But the short story, I suspect, is that as long as our event queue setup doesn't _exactly_ match the spec's (which it doesn't), complete with per-page event queues, etc, we're not likely to be able to get this right in all cases....
Thanks for your comments bz!

(In reply to comment #8)
> 
> > This includes waiting until a modal alert() dialog has been dismissed
> 
> Does that not spin the event queue per spec?  It _definitely_ spins the Gecko
> event queue.
> 

In the case of an alert(), we're supposed to have "paused" the task and the event loop, but our user agent UI is still supposed to be responsive. See:
http://www.whatwg.org/specs/web-apps/current-work/multipage/timers.html#dom-alert
http://www.whatwg.org/specs/web-apps/current-work/multipage/webappapis.html#pause

This is different from spinning the event loop, which you asked about on the WHATWG mailing list. It sounds like we're supposed to run synchronous tasks when a task spins the event loop, but not when a task pauses the event loop. My implementation currently (incorrectly) treats these two cases as the same.


> > except that we need to ensure that JS that was running in the context which
> > triggered the load() call is finished
> 
> Do we?  That's what I tried to clarify with my followup mails to the list...

I think in the "paused event loop" case we're supposed wait for the JS to complete. In the "spin the event loop" case we don't have to. I asked on WHATWG, we'll find out soon.

> > * Create a function which uses an nsIJSContextStackIterator to get the lowest
> > JSContext* in the JS stack. We consider this the "JS entry point".
> 
> fwiw, I think we have functions like that around already.  Though which do you
> mean by "lowest", the oldest place where JS happened, or the most recent?  That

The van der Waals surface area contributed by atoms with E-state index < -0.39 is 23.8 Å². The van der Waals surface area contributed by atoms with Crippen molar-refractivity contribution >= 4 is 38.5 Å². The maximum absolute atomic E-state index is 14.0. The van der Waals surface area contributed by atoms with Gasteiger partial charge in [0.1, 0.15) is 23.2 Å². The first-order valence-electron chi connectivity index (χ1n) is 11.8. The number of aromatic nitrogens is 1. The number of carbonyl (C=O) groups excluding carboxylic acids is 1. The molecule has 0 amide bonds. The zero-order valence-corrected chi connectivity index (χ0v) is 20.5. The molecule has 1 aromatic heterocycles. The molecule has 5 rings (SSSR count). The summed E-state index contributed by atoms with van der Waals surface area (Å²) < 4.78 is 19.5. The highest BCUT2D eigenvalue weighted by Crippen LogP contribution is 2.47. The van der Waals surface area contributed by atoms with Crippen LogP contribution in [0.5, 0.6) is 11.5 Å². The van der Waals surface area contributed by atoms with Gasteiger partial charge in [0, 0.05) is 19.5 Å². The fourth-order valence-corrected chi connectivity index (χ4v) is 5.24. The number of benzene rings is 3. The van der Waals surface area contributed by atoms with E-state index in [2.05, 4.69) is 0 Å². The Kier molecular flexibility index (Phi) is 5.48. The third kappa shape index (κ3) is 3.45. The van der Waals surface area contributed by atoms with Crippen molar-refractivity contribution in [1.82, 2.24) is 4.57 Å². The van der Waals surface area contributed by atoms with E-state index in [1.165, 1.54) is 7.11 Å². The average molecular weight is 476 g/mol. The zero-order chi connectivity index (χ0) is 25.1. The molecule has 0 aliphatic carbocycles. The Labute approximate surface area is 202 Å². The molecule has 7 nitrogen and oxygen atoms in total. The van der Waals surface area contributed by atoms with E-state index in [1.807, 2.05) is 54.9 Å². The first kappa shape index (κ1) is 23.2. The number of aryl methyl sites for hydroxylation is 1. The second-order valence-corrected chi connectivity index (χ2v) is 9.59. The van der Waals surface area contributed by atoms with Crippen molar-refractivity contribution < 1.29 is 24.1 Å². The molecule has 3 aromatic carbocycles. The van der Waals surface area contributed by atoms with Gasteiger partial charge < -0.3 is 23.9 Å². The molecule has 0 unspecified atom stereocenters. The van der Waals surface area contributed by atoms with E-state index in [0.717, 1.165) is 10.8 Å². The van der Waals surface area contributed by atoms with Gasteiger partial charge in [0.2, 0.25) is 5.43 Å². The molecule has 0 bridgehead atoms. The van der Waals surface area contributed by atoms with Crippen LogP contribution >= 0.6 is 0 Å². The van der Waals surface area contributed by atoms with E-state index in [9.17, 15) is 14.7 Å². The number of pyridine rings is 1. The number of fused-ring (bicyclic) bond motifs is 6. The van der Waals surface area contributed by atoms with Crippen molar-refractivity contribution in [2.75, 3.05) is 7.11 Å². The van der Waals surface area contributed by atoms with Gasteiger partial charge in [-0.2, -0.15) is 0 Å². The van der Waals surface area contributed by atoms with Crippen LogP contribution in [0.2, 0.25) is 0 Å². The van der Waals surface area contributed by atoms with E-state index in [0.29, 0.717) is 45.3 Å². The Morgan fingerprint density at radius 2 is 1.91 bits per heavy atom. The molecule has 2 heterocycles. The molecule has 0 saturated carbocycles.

> is, which way is your stack oriented?

Sorry, by lowest I meant oldest, my stack conceptually grows upwards. I assume the oldest is the last non-null JSContext* in nsIJSContextStackIterator's sequence.


(In reply to comment #9)
> But the short story, I suspect, is that as long as our event queue setup
> doesn't _exactly_ match the spec's (which it doesn't), complete with per-page
> event queues, etc, we're not likely to be able to get this right in all
> cases....

Ok, I'm not sure how to distinguish between the "spin the event loop" and the "pause the event loop" case...
> My implementation currently (incorrectly) treats these two cases as the same.

The thing is... we have no differentiation between them in Gecko.

> I think in the "paused event loop" case we're supposed wait for the JS to
> complete. In the "spin the event loop" case we don't have to.

I believe this is correct.

> Ok, I'm not sure how to distinguish between the "spin the event loop" and the
> "pause the event loop" case...

We have no such distinction in Gecko.  We do have some instances of spinning the event loop that suppress certain kinds of event delivery to the web page... but I think we use those even in cases in which the spec calls for actually spinning the event loop.  Not sure, though.
I think we implement our spinning by having the spinning thread pump NS_ProcessNextEvent() until its goal is met.

Since we can't distinguish between the spin and pause cases, we can't implement this in a spec compliant way, so perhaps we should not try to wait until all JS is finished before running synchronous sections? Then at least we'll be compliant in the spin case, and we'll be non-compliant in the pause case in a beneficial way; the load will start quicker.
> I think we implement our spinning by having the spinning thread pump
> NS_ProcessNextEvent() until its goal is met.

That's correct (usually; sync xpcom proxies are a separate issue).

I think that just running the sync sections as soon as we're in the event loop makes total sense for now, with a bug filed to implement the spec's stuff at some point maybe.
(In reply to comment #7)
[...]
> * When we must asynchronously await a stable state, add an nsIThreadObserver on
> the main thread. This observer will also proxy all events to the previous
> observer. In the observer's nsIThreadObserver::AfterProcessNextEvent()
> implementation (which is called immediately after an event finishes execution
> on the observer's thread), if the JS entry point is null, then restore the old
> observer, and begin executing the synchronous section of the resource selection
> algorithm. If the JS entry point is null, we know that we've (possibly *just*)
> finished the task in which some JS called load(), and so we can begin executing
> the synchronous section of the resource selection algorithm. We're also not
> running any JS, so we can be sure that we can run other synchronous sections
> from other parts of the load algorithm if need be.